The Scottish Terrier

Scotties are typically described as "a lot of dog in a small package." The Scottish Terrier is alert and spirited but also stable and steady-going. He is a determined and thoughtful dog whose "heads up, tails up" attitude conveys both fire and control. A Scottie exudes ruggedness and power, living up to his nickname, the "Diehard." A Scottish terrier is an absolutely dependable and loyal companion. While spirited in the company of others, a Scottie likes nothing more than to sit on your lap and watch television, snuggle with you in bed (They are bed-hogs), lick the salt off your face, play ball and sit up and beg for treats. Although a Scottie enjoys his independence and can fire off at other dogs, a Scottie is very sensitive to praise. Any harsh words and the ears go back and a Scottie slinks to the corner, upset that his owner is mad. Because they get their feelings hurt easily, Scotties (particularly Scottie lassies) may sometimes appear aloof and independent. This is usually temporary. Soon, they are back, begging for treats or an ear scratch.

Overall, a Scottie makes a great pet for an individual who understands a Scotty is feisty, independent but loyal nature. A Scottie is not the right breed for the person who wants a "yes sir" dog who does as he is told without thinking about whether the request is reasonable. Scotties are not recommended for families with small children under the age of five. A Scottie does not take kindly to being dropped; having his hair pulled, or playing baby-doll. When backed into a corner, a Scottie, like any dog, will react. A Scottie is too independent to tolerate such childish games.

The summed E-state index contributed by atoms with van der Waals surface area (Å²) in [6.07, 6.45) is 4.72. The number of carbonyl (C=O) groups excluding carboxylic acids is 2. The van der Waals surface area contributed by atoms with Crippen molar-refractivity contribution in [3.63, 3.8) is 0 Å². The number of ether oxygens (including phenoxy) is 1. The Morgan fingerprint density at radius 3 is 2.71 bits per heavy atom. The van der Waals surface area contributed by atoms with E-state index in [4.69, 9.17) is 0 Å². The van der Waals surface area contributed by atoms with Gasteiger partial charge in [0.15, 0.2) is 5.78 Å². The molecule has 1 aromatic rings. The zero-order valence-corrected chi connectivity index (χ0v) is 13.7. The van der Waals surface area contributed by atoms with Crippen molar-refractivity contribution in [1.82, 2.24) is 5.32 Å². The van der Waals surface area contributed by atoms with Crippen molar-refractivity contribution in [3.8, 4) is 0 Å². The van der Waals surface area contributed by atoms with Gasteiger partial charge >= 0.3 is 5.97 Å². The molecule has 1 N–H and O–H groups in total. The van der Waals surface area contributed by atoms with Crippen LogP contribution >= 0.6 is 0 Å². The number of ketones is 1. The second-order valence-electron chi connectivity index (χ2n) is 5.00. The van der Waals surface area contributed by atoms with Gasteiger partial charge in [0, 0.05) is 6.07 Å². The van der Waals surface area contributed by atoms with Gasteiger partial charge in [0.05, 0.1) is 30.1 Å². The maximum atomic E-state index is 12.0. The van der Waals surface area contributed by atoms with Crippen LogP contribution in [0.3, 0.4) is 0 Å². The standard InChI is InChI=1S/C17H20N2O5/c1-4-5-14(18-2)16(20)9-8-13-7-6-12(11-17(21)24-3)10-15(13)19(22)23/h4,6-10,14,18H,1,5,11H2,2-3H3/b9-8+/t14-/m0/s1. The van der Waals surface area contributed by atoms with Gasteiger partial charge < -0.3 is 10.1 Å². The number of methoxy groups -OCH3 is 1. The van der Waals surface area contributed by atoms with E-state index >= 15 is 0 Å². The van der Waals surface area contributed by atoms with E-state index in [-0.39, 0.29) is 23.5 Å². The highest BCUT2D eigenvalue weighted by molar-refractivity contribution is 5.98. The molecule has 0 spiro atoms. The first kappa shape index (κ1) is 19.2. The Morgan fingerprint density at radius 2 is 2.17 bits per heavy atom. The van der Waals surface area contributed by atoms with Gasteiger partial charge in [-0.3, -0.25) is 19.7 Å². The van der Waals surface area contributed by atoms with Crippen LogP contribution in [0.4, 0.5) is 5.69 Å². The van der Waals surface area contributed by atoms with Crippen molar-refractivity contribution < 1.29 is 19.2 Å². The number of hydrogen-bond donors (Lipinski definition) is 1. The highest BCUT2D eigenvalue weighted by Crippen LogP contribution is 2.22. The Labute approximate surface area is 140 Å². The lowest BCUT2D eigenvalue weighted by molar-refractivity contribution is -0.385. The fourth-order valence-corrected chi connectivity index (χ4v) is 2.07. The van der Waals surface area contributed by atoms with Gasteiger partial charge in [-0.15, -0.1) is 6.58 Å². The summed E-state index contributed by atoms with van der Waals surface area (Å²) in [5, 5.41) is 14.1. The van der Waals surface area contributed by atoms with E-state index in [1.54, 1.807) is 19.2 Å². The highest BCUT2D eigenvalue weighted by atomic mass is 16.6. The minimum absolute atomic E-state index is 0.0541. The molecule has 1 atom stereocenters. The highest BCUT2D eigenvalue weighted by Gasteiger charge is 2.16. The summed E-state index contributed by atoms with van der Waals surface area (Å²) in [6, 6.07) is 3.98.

History

The Scottish Terrier is one of the descendants of the Old Scotch Terrier, along with the Dandie Dinmont, Cairn, and West Highland White Terriers. A dog of the general description dates back to some of the earliest treatises on dogs in Britain. The Scottish Terrier was bred to hunt and kill the various species of wildlife (e.g. fox, badger, wildcat, weasel, otter, and the ubiquitous rat) that made life hard for the Scottish farmer and crofter. Losing one or two lambs could mean the difference between eating well that winter and starving to the poor farmer, and so a dog was developed that had exceptional strength and courage, in a compact, tough package. These traits are still the hallmark of the breed today. A Scottie needed strong lungs to breath under sod. He needed strong legs to dig and ferret out rodents. He needed a strong rear assembly to back out of the quarry with his prey. And he needed a tail in case he needed a hand out of the den.